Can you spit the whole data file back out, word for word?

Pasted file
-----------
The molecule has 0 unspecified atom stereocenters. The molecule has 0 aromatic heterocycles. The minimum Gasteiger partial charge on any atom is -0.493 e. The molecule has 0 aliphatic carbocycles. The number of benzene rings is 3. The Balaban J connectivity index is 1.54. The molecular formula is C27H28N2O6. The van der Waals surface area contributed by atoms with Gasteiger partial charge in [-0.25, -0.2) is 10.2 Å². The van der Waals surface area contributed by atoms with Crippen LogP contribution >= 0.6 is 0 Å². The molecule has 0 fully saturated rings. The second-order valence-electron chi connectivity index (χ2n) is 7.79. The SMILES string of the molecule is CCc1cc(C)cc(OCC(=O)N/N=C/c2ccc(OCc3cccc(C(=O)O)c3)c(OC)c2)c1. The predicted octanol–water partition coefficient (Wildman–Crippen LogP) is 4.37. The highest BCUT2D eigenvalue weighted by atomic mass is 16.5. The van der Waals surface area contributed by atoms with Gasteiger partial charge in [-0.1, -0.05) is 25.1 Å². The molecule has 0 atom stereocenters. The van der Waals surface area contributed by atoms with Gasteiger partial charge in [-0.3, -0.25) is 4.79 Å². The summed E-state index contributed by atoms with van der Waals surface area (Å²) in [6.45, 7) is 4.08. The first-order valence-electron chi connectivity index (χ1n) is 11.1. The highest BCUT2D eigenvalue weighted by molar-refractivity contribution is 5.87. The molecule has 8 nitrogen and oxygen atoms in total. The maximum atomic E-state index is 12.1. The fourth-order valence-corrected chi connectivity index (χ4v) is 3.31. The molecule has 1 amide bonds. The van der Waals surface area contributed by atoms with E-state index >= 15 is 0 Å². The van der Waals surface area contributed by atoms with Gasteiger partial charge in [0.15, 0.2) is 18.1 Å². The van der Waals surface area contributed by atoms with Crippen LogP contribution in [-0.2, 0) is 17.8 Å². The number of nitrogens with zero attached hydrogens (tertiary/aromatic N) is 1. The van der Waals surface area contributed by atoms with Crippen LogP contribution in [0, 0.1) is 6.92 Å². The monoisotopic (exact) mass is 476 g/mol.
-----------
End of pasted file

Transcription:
The molecule has 0 unspecified atom stereocenters. The molecule has 0 aromatic heterocycles. The minimum Gasteiger partial charge on any atom is -0.493 e. The molecule has 0 aliphatic carbocycles. The number of benzene rings is 3. The Balaban J connectivity index is 1.54. The molecular formula is C27H28N2O6. The van der Waals surface area contributed by atoms with Gasteiger partial charge in [-0.25, -0.2) is 10.2 Å². The van der Waals surface area contributed by atoms with Crippen LogP contribution >= 0.6 is 0 Å². The molecule has 0 fully saturated rings. The second-order valence-electron chi connectivity index (χ2n) is 7.79. The SMILES string of the molecule is CCc1cc(C)cc(OCC(=O)N/N=C/c2ccc(OCc3cccc(C(=O)O)c3)c(OC)c2)c1. The predicted octanol–water partition coefficient (Wildman–Crippen LogP) is 4.37. The highest BCUT2D eigenvalue weighted by atomic mass is 16.5. The van der Waals surface area contributed by atoms with Gasteiger partial charge in [-0.1, -0.05) is 25.1 Å². The molecule has 0 atom stereocenters. The van der Waals surface area contributed by atoms with Gasteiger partial charge in [-0.3, -0.25) is 4.79 Å². The summed E-state index contributed by atoms with van der Waals surface area (Å²) in [6.45, 7) is 4.08. The first-order valence-electron chi connectivity index (χ1n) is 11.1. The highest BCUT2D eigenvalue weighted by molar-refractivity contribution is 5.87. The molecule has 8 nitrogen and oxygen atoms in total. The maximum atomic E-state index is 12.1. The fourth-order valence-corrected chi connectivity index (χ4v) is 3.31. The molecule has 1 amide bonds. The van der Waals surface area contributed by atoms with E-state index >= 15 is 0 Å². The van der Waals surface area contributed by atoms with Gasteiger partial charge in [0.15, 0.2) is 18.1 Å². The van der Waals surface area contributed by atoms with Crippen LogP contribution in [-0.2, 0) is 17.8 Å². The number of nitrogens with zero attached hydrogens (tertiary/aromatic N) is 1. The van der Waals surface area contributed by atoms with Crippen LogP contribution in [0, 0.1) is 6.92 Å². The monoisotopic (exact) mass is 476 g/mol.